Two ladies entered the restaurant Shalla and I were in yesterday.
"May dine-in ba kayo?" one of them asked.
"Wala po, ma'am," the person behind the counter answered.
"Ayaw talaga tayo pakainin," the lady gestured to her companion, exasperated.
Two thoughts crossed my mind. First, were they living under a rock? How come they don't know that indoor dining is not yet allowed, not while we're under "modified enhanced community quarantine"?
Come to think of it, it's a bit funny that when Metro Manila and surrounding provinces returned to the strictest form of lockdown at the beginning of April, the question on most people's minds were "what does that mean?" Like, does that still need to be spelled out? We've been through this before this time last year. We should have had this figured out, more or less.
Except we haven't, and it's not our fault. The second thought: I can't blame those two ladies for not knowing. It has been difficult keeping track of what is and isn't allowed under which kind of lockdown. This time last year it was my task at work to keep tabs on all these rules and summarize them for our members. The "master document", so to speak - the IATF's omnibus guidelines - is roughly thirty pages long and is, frankly, a pain to read through, as is typical of government releases. My summary, which integrates pronouncements from other government agencies and is formatted for readability, hit sixteen pages at one point. I'm not sure it's because I'm terrible at summarizing (although, yes, I do write long).
So, no, you can't blame people for not knowing what the rules are, even if we've been through "enhanced community quarantine" for three months last year. Even at the thick of it, the rules were complicated and complex, and left a lot to interpretation. For one, who counted as an "authorized person outside of residence"? I had the quarantine pass - a level of bureaucracy only the Philippine government can think of as necessary - and yet my application for a digitized one was denied because I wasn't working as an essential worker. And then that system of digitized passes was scrapped altogether, or so it seemed, rendered unnecessary by some other rule that came up at some point since.
Then you consider that that "master document" was amended just before we returned to the strictest lockdowns, and yet again a few days into April. No wonder we can be clueless.
And yet we are expected to have to know all of these by heart. The past twelve months has transformed us into automatons, who can only go out when it's necessary, and even then must gear up for "protection". (Can the government still justify those fucking face shields in light of the continuing spike in COVID-19 cases we've seen in the past few weeks? I mean, we're the only ones fucking doing it!) Somehow it's been drilled in our heads that we can only do what is deemed as "essential", and even that seems to change every other week or so. We're not allowed to have fun, to let off some steam, to lose ourselves in the moment, whatever that means. We're just surviving, not living - and we're not even doing a good job at it, considering how we all now seem to know someone who's died from the disease.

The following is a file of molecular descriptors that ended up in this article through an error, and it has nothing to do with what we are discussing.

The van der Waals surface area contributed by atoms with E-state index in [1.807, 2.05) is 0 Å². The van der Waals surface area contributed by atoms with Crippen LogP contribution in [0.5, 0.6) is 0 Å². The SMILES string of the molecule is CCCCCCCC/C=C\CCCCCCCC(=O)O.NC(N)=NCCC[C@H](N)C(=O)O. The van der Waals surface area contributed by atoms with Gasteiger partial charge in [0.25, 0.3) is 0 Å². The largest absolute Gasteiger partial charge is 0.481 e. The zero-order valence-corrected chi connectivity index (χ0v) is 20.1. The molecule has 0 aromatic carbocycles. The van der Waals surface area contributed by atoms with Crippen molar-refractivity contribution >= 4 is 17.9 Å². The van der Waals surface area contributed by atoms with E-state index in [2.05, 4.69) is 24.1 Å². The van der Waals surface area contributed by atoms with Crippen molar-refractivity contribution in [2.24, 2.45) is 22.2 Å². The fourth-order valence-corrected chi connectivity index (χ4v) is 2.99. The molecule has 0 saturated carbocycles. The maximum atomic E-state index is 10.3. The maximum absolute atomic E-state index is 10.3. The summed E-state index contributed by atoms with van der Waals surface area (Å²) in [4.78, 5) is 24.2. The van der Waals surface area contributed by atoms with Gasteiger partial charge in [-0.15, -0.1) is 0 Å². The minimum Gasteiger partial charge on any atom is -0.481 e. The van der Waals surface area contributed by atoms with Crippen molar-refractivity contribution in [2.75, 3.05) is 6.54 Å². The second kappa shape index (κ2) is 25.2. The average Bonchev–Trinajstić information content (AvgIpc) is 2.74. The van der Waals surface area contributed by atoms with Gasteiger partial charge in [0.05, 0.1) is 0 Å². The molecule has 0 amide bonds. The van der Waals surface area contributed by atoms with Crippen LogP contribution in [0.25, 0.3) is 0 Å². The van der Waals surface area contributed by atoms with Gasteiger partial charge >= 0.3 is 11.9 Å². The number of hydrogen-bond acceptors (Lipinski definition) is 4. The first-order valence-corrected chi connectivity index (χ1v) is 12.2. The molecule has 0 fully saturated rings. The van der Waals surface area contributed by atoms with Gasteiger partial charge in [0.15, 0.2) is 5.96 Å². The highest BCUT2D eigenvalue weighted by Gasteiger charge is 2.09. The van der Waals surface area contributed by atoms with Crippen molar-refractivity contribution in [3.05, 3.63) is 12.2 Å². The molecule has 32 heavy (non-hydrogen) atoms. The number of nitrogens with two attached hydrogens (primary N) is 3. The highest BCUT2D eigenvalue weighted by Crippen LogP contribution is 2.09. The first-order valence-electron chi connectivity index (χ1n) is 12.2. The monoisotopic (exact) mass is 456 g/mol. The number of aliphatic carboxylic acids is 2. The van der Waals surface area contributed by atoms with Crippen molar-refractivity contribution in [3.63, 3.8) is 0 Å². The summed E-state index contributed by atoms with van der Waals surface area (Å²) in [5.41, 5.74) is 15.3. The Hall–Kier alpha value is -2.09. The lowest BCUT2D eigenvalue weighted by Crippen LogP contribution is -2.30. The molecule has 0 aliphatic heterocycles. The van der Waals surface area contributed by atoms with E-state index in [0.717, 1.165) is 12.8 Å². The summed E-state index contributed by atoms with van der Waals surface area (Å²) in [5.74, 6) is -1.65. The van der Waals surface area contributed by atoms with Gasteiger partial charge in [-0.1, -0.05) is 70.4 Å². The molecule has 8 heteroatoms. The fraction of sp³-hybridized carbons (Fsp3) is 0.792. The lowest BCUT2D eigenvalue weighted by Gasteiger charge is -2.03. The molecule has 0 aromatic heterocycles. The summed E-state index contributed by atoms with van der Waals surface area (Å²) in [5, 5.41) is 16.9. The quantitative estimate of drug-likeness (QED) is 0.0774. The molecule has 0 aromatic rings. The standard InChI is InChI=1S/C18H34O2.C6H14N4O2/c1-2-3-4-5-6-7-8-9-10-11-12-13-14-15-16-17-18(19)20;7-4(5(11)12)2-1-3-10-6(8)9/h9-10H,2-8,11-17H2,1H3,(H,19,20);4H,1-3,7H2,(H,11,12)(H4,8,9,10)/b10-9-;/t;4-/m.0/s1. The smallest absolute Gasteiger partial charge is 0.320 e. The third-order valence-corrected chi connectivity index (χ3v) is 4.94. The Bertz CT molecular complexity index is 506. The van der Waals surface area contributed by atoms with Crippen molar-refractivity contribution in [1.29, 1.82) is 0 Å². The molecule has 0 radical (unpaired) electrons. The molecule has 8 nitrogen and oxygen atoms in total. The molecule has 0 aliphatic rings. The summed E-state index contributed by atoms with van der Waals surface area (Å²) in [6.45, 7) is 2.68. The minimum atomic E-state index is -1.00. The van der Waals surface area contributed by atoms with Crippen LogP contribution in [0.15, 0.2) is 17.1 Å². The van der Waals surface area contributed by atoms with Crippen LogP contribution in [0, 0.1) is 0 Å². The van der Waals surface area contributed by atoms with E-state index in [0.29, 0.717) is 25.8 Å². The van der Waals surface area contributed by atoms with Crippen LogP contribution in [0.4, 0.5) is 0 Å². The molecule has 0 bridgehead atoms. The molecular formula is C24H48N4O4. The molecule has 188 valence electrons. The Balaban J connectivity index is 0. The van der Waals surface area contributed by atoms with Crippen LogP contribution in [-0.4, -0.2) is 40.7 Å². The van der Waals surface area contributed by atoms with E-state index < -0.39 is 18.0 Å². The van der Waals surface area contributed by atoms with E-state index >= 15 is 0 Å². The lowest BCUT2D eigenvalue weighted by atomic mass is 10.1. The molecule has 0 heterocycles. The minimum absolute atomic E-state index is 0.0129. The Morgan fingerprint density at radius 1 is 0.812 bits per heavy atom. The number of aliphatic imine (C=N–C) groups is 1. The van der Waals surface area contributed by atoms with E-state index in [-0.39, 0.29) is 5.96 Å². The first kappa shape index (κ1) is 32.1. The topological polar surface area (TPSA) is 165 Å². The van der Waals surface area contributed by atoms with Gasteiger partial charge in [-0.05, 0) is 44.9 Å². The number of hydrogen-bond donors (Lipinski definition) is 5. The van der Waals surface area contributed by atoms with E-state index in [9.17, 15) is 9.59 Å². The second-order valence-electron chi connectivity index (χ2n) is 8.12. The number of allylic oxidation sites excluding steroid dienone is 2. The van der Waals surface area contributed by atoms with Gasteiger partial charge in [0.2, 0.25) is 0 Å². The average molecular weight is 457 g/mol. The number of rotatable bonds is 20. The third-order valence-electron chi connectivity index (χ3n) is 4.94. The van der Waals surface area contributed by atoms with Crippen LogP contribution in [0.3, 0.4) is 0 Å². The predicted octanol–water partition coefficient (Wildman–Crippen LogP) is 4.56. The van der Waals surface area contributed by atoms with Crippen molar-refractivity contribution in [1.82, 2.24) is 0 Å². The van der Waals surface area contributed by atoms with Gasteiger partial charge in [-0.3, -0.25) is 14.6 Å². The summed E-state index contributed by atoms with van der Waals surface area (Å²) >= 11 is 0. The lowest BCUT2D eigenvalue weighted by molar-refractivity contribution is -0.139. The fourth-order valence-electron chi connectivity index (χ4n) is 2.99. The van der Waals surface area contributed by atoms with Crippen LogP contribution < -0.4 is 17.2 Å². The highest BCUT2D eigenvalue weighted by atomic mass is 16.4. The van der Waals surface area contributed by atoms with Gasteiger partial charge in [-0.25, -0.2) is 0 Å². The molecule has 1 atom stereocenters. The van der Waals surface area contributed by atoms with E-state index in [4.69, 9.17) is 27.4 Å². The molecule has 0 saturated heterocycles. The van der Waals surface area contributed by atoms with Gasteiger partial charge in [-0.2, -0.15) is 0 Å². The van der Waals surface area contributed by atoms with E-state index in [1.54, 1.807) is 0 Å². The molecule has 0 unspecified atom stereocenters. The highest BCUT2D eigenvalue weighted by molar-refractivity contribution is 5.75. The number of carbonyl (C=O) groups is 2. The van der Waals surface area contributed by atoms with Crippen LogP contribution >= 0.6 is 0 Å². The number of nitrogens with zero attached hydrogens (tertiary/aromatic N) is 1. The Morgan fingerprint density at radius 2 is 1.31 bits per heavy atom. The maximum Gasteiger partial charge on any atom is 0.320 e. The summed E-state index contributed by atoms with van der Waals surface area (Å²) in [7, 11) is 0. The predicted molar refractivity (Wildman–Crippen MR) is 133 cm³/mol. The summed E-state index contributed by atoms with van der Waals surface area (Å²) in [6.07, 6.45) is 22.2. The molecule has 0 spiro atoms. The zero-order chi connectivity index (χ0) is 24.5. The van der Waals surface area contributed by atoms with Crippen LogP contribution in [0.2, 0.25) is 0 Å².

The government's response to the pandemic has reduced us into mere cogs in a machine. Their cynical mindset, forged in those shock television ads showing CCTV footage of petty crimes - that we are undisciplined, that we have to be disciplined, that a lot of rules and restrictions in place is the only way we can be disciplined - has not really worked, at least not to reduce the impact of the pandemic. All we ended up doing is strip everyone of their humanity. We know this shouldn't be the case, and yet when we look for that missing element, we are tagged as miscreants and deviants, the reason why we could never move forward.
It's no surprise certain circles are still really pushing for an approach like Leni Robredo's. Her initiatives have shown a sensitivity that many have craved for the past twelve months. They all just seem to be done in a human scale. Of course, it doesn't mean she can do it on a larger scale if, in some admittedly fantastic scenario, she ends up leading the country - is it government being government, or is it our leaders being who they are? - but it doesn't mean they can't hope for it.
We don't even have to involve the politicians. The past few days has seen an explosion in "community pantries" - of people coming together to provide whatever they can give to those who need it more. The narrative risks romanticizing "bayanihan" at the expense of demanding real resilience through structures and systems that provide actual safety nets - long term goals giving way for a quick shot of serotonin, which our social media feeds do badly need - but we take what we can get.
One key takeaway from the past few days is that, in the end - and certainly in these circumstances - we can only rely on each other, and not from whoever gets to call the shots, thirty-page master documents aside. Says a lot about how we have been ground down to bits, and yet somehow manage to at least want to be something bigger. If only that could go further. Alas, feeling hopeless is the path of least resistance.